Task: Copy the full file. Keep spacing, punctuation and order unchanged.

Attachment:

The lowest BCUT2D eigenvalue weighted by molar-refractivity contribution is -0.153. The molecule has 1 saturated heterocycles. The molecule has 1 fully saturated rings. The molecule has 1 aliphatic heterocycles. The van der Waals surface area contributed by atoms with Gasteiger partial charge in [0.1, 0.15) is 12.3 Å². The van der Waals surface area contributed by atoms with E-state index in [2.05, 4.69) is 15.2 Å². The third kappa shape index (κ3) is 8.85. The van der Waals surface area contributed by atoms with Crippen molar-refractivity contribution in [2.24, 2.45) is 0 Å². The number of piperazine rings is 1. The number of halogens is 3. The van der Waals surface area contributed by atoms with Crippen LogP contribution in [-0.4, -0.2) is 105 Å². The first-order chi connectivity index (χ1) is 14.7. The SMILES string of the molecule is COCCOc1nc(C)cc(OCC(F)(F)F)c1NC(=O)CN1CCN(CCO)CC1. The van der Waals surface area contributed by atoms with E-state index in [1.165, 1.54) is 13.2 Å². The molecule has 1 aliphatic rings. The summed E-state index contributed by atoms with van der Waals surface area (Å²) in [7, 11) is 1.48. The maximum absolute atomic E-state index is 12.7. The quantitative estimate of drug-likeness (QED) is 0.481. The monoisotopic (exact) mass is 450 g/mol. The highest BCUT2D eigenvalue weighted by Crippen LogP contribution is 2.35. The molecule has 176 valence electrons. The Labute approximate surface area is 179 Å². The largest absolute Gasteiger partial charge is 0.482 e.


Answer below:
The lowest BCUT2D eigenvalue weighted by molar-refractivity contribution is -0.153. The molecule has 1 saturated heterocycles. The molecule has 1 fully saturated rings. The molecule has 1 aliphatic heterocycles. The van der Waals surface area contributed by atoms with Gasteiger partial charge in [0.1, 0.15) is 12.3 Å². The van der Waals surface area contributed by atoms with E-state index in [2.05, 4.69) is 15.2 Å². The third kappa shape index (κ3) is 8.85. The van der Waals surface area contributed by atoms with Crippen molar-refractivity contribution in [2.24, 2.45) is 0 Å². The number of piperazine rings is 1. The number of halogens is 3. The van der Waals surface area contributed by atoms with Crippen LogP contribution in [-0.4, -0.2) is 105 Å². The first-order chi connectivity index (χ1) is 14.7. The SMILES string of the molecule is COCCOc1nc(C)cc(OCC(F)(F)F)c1NC(=O)CN1CCN(CCO)CC1. The van der Waals surface area contributed by atoms with E-state index in [1.165, 1.54) is 13.2 Å². The molecule has 1 aliphatic rings. The summed E-state index contributed by atoms with van der Waals surface area (Å²) in [7, 11) is 1.48. The maximum absolute atomic E-state index is 12.7. The quantitative estimate of drug-likeness (QED) is 0.481. The monoisotopic (exact) mass is 450 g/mol. The highest BCUT2D eigenvalue weighted by Crippen LogP contribution is 2.35. The molecule has 176 valence electrons. The Labute approximate surface area is 179 Å². The largest absolute Gasteiger partial charge is 0.482 e.